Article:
It’s always flattering when a woman is into you. But what happens when she’s a little too interested? There’s a fine line between clingy and concerning—and your ex-girlfriend (or prospective partner) may be crossing it. Here’s how to tell:

1. She’s your #1 Twitter follower. 

“Long gone are the days that a jilted lover merely drove past her ex-paramour’s house,” says Wendy L. Patrick, Ph.D, a San Diego County Deputy District Attorney, and coauthor ofReading People. “Now people stalk each other online, through friends of Facebook friends, or through cleverly placed GPS devices.” So if she has something to say about all of your status updates, is constantly re-tweeting you, or drags out any and all online conversations far longer than they need to be, there may be a problem, Patrick says. Some sites like LinkedIn also let you monitor who is viewing your information. Pay close attention.

Block her: Adjust your privacy settings to reflect what you are and aren’t comfortable with her seeing, Patrick says. And even if you do block her entirely, never post your location online. Internet-savvy stalkers can often still track down that information if they really want to.

2. She feels slighted. 

Typically, female stalkers are either exes or women with whom you’ve at least had one date, says Patrick. Perhaps she’s trying to get you back in her life, or right any wrongs she feels you’ve committed against her, says Robert T. Muller, Ph.D., a professor of psychology at York University who specializes in trauma and attachment.

Don’t reason with her: It’s likely that she’ll feel like you’re apologizing and still care about her, which is plenty of reason to keep on stalking. “Remember that many stalkers misperceive innocuous messages as romantic,” Patrick says. “They read sexual meanings into neutral communication and often take this as encouragement.”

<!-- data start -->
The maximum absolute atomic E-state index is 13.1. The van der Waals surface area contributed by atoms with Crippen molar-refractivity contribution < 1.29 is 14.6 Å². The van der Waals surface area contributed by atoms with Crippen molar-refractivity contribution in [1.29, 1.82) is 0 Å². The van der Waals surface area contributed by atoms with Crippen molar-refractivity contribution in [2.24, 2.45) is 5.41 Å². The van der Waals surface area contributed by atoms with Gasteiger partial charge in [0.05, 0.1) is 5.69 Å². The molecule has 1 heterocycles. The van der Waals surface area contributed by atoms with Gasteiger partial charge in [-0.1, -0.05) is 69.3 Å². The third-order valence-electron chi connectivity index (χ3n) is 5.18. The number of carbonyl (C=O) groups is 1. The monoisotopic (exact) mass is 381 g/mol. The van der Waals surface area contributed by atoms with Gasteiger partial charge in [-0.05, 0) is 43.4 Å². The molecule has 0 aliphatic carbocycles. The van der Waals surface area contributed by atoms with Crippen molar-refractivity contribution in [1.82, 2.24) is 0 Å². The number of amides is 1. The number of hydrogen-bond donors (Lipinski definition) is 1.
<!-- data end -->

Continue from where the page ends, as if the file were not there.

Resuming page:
3. She doesn’t seem like her normal self. 

“After a breakup, unfortunately, some people can deteriorate psychologically,” Muller says. While people without a history of mental illness can fall into stalking habits, too, depression and psychological stress can exasperate underlying issues such as paranoia or bipolar disorder. If her personality seems to have taken a drastic change, it could signal something more complex than the typical breakup woes, says Muller.

Get her help: Depending on your relationship history, it might be appropriate to tell a family member that you’re concerned about her mental health. However, it’s important that your message doesn’t get back to her, as she could think it means that you have feelings for her.

4. You just feel creeped out. 

To determine if her interest has gone too far, you need to take stock of your own feelings, Muller says. If whatever she’s doing makes you feel frightened, don’t ignore it. “Guys especially try to shrug off stalking. But it can be dangerous, and you don’t always know someone’s endgame,” he says. Likewise, you shouldn’t assume it’s normal or that you can handle it on your own, according to Patrick.

Tell someone: Report any stalking to the police, suggests detective Mike Proctor, author of Antidote for A Stalker. If it’s happening at work, you can also tell HR and your company’s Workplace Violence Team (if it has one). The proper authorities will help alleviate the situation, Proctor says.

SOURCE: menshealth.com